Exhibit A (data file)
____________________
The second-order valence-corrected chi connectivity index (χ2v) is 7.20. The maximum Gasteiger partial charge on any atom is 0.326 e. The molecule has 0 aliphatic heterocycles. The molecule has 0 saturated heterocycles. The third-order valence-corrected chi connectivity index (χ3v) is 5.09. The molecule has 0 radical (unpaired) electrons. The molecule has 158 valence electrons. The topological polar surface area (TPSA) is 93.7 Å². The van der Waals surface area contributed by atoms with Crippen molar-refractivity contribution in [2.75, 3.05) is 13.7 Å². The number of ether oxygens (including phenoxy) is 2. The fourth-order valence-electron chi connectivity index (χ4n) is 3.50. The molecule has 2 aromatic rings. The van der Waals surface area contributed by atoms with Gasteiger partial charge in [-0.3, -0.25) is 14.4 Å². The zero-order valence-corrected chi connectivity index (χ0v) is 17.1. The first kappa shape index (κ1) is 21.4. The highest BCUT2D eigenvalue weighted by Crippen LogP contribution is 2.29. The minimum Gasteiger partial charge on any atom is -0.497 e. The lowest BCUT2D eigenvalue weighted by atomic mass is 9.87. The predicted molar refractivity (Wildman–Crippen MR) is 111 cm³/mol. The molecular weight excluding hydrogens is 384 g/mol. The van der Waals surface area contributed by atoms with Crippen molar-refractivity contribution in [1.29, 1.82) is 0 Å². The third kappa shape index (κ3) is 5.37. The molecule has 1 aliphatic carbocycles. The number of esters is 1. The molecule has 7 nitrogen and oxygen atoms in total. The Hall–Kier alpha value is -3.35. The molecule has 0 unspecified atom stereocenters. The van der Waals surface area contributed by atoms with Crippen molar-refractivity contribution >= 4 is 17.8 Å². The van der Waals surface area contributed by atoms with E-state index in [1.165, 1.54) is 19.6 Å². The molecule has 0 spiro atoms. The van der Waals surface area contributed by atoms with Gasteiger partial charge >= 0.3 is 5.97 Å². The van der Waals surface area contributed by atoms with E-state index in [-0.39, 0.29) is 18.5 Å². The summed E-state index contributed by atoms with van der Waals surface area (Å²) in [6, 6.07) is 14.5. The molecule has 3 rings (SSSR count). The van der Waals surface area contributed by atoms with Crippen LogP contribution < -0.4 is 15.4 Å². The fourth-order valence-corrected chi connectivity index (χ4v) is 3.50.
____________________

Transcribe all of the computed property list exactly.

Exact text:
The second-order valence-corrected chi connectivity index (χ2v) is 7.20. The maximum Gasteiger partial charge on any atom is 0.326 e. The molecule has 0 aliphatic heterocycles. The molecule has 0 saturated heterocycles. The third-order valence-corrected chi connectivity index (χ3v) is 5.09. The molecule has 0 radical (unpaired) electrons. The molecule has 158 valence electrons. The topological polar surface area (TPSA) is 93.7 Å². The van der Waals surface area contributed by atoms with Crippen molar-refractivity contribution in [2.75, 3.05) is 13.7 Å². The number of ether oxygens (including phenoxy) is 2. The fourth-order valence-electron chi connectivity index (χ4n) is 3.50. The molecule has 2 aromatic rings. The van der Waals surface area contributed by atoms with Gasteiger partial charge in [-0.3, -0.25) is 14.4 Å². The zero-order valence-corrected chi connectivity index (χ0v) is 17.1. The first kappa shape index (κ1) is 21.4. The highest BCUT2D eigenvalue weighted by Crippen LogP contribution is 2.29. The minimum Gasteiger partial charge on any atom is -0.497 e. The lowest BCUT2D eigenvalue weighted by atomic mass is 9.87. The predicted molar refractivity (Wildman–Crippen MR) is 111 cm³/mol. The molecular weight excluding hydrogens is 384 g/mol. The van der Waals surface area contributed by atoms with Crippen molar-refractivity contribution in [1.29, 1.82) is 0 Å². The third kappa shape index (κ3) is 5.37. The molecule has 1 aliphatic carbocycles. The number of esters is 1. The molecule has 7 nitrogen and oxygen atoms in total. The Hall–Kier alpha value is -3.35. The molecule has 0 unspecified atom stereocenters. The van der Waals surface area contributed by atoms with Crippen molar-refractivity contribution >= 4 is 17.8 Å². The van der Waals surface area contributed by atoms with E-state index in [1.165, 1.54) is 19.6 Å². The molecule has 0 spiro atoms. The van der Waals surface area contributed by atoms with Gasteiger partial charge >= 0.3 is 5.97 Å². The van der Waals surface area contributed by atoms with E-state index in [-0.39, 0.29) is 18.5 Å². The summed E-state index contributed by atoms with van der Waals surface area (Å²) in [6, 6.07) is 14.5. The molecule has 3 rings (SSSR count). The van der Waals surface area contributed by atoms with Crippen LogP contribution < -0.4 is 15.4 Å². The fourth-order valence-corrected chi connectivity index (χ4v) is 3.50.